Idiopathic normal pressure hydrocephalus (iNPH) is a neurological disorder of aging that is characterized by enlarged cerebral ventricles, gait difficulty, incontinence and dementia. It is a common disorder that occurs almost exclusively after the age of 60. About 1.3% of patients over the age of 65 and 9-14% of nursing home residents are thought to have iNPH. Unfortunately, more than 90% of these patients remain misdiagnosed or undiagnosed, in part because the symptoms of iNPH resemble the symptoms of other neurodegenerative diseases, and in part because many health care practitioners are unfamiliar with this disorder. The etiology of iNPH is not known. Scattered reports of familial cases of iNPH suggest a genetic origin, but the genes involved are unknown. To investigate this matter, we have used exome sequencing to look for genetic factors associated with iNPH. We find recurrent heterozygous mutations in 10 genes, nearly all of which show increased expression in the ciliated ventricular epithelium and/or choroid plexus. Many have previously been associated with the function of cilia. siRNA-mediated knockdown of several of these genes increased ventricular size in vivo, and knockdown of one of these was also shown to decrease cilia number and length in vivo. Importantly, we and others find that ventricular volume increases with age in humans and in mice, and we observed that cilia number and length decreases with age in mice. This proposal will use whole exome sequencing and in vitro and in vivo mouse models to test the hypothesis that heterozygous mutations that compromise the function of motile cilia, combined with age-related declines in ciliated ependymal cell function, lead to iNPH. If successful, the findings may lead to improved understanding, diagnosis or treatment of iNPH.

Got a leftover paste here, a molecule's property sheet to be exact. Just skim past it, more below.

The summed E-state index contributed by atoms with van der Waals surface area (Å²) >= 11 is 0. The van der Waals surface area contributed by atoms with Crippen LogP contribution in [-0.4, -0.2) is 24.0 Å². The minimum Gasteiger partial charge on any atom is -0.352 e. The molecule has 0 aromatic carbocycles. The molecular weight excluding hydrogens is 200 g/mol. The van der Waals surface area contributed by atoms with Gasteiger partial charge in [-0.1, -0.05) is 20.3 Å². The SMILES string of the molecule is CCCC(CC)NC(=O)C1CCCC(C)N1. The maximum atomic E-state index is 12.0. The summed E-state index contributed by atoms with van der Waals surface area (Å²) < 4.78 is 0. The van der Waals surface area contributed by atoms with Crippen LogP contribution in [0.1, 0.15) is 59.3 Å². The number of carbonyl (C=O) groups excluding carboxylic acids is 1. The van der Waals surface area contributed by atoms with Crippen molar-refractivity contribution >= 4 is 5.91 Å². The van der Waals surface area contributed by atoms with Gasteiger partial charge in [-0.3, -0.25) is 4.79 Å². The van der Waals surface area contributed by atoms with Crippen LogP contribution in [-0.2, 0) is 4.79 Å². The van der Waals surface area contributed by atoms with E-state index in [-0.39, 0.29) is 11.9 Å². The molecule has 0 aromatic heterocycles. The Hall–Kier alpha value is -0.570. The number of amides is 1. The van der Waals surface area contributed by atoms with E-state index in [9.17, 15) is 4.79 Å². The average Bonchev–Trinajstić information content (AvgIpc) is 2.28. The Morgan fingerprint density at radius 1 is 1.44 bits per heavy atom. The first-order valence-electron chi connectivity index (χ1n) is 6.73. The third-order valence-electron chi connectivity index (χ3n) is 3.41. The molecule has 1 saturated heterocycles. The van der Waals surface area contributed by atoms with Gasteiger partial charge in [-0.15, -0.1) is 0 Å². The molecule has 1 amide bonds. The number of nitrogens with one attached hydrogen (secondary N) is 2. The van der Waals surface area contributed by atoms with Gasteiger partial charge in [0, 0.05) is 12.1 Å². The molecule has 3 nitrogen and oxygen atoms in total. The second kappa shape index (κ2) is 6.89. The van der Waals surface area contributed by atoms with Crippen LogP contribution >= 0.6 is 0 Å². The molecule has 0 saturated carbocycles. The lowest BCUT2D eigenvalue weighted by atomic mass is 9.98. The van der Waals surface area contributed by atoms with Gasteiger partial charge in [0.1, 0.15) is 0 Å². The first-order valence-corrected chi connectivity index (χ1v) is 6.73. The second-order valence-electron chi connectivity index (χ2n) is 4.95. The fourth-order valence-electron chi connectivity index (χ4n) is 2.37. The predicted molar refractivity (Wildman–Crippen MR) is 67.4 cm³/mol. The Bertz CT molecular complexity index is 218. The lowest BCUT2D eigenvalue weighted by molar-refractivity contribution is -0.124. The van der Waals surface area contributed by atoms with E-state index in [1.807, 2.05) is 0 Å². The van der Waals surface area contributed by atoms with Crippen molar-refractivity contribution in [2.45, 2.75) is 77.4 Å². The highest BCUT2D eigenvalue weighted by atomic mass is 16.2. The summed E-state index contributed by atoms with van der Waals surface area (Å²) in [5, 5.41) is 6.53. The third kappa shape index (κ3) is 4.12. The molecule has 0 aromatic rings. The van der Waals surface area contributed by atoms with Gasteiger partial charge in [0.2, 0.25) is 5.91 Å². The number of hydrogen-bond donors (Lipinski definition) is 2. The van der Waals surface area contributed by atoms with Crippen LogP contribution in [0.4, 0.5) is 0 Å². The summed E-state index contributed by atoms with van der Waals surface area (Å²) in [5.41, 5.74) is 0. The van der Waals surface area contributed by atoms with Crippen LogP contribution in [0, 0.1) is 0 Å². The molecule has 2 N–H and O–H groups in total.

Adult onset idiopathic normal pressure hydrocephalus (iNPH) is a common neurological disorder of aging that is characterized by gait diffiulty, incontinence and dementia, but its etiology is unknown and its pathophysiology is poorly understood. We have used whole exome sequencing to identify genetic mutations associated with iNPH, and find evidence that iNPH develops because of genetic mutations that accentuate the choroid plexus and/or ventricular ependymal dysfunction that occurs during aging. This study will further identify iNPH-associated mutations, and will examine their effects on ventricular structure and function using in vitro and in vivo mouse models with the goal of increasing our understanding of this debilitating disorder.
|Hickman, Thu-Trang; Shuman, Matthew E; Johnson, Tatyana A et al. (2017) Association between shunt-responsive idiopathic normal pressure hydrocephalus and alcohol. J Neurosurg 127:240-248|